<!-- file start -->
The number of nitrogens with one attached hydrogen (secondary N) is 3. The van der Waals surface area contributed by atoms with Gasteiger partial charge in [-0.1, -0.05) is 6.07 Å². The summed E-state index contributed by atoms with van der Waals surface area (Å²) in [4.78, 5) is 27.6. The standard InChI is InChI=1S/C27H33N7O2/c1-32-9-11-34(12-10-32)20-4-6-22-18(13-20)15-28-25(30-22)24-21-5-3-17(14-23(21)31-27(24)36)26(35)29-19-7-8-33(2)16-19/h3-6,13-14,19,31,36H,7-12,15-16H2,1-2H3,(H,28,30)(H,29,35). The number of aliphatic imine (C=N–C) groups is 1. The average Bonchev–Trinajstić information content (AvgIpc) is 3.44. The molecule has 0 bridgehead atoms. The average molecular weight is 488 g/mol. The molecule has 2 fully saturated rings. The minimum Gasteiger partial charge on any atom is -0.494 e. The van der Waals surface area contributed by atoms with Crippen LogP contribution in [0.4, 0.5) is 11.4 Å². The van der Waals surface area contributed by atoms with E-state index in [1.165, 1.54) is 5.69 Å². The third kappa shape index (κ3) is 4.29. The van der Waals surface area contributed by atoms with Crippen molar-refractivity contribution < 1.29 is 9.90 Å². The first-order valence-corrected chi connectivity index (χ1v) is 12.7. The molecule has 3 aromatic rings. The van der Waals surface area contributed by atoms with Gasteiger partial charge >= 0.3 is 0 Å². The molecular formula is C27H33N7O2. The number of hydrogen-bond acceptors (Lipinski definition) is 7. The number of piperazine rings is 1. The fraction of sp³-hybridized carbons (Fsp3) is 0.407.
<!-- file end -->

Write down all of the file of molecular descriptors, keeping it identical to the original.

The number of nitrogens with one attached hydrogen (secondary N) is 3. The van der Waals surface area contributed by atoms with Gasteiger partial charge in [-0.1, -0.05) is 6.07 Å². The summed E-state index contributed by atoms with van der Waals surface area (Å²) in [4.78, 5) is 27.6. The standard InChI is InChI=1S/C27H33N7O2/c1-32-9-11-34(12-10-32)20-4-6-22-18(13-20)15-28-25(30-22)24-21-5-3-17(14-23(21)31-27(24)36)26(35)29-19-7-8-33(2)16-19/h3-6,13-14,19,31,36H,7-12,15-16H2,1-2H3,(H,28,30)(H,29,35). The number of aliphatic imine (C=N–C) groups is 1. The average Bonchev–Trinajstić information content (AvgIpc) is 3.44. The molecule has 0 bridgehead atoms. The average molecular weight is 488 g/mol. The molecule has 2 fully saturated rings. The minimum Gasteiger partial charge on any atom is -0.494 e. The van der Waals surface area contributed by atoms with Crippen LogP contribution in [0.4, 0.5) is 11.4 Å². The van der Waals surface area contributed by atoms with E-state index in [1.165, 1.54) is 5.69 Å². The third kappa shape index (κ3) is 4.29. The van der Waals surface area contributed by atoms with Crippen molar-refractivity contribution < 1.29 is 9.90 Å². The first-order valence-corrected chi connectivity index (χ1v) is 12.7. The molecule has 3 aromatic rings. The van der Waals surface area contributed by atoms with Gasteiger partial charge >= 0.3 is 0 Å². The molecular formula is C27H33N7O2. The number of hydrogen-bond acceptors (Lipinski definition) is 7. The number of piperazine rings is 1. The fraction of sp³-hybridized carbons (Fsp3) is 0.407.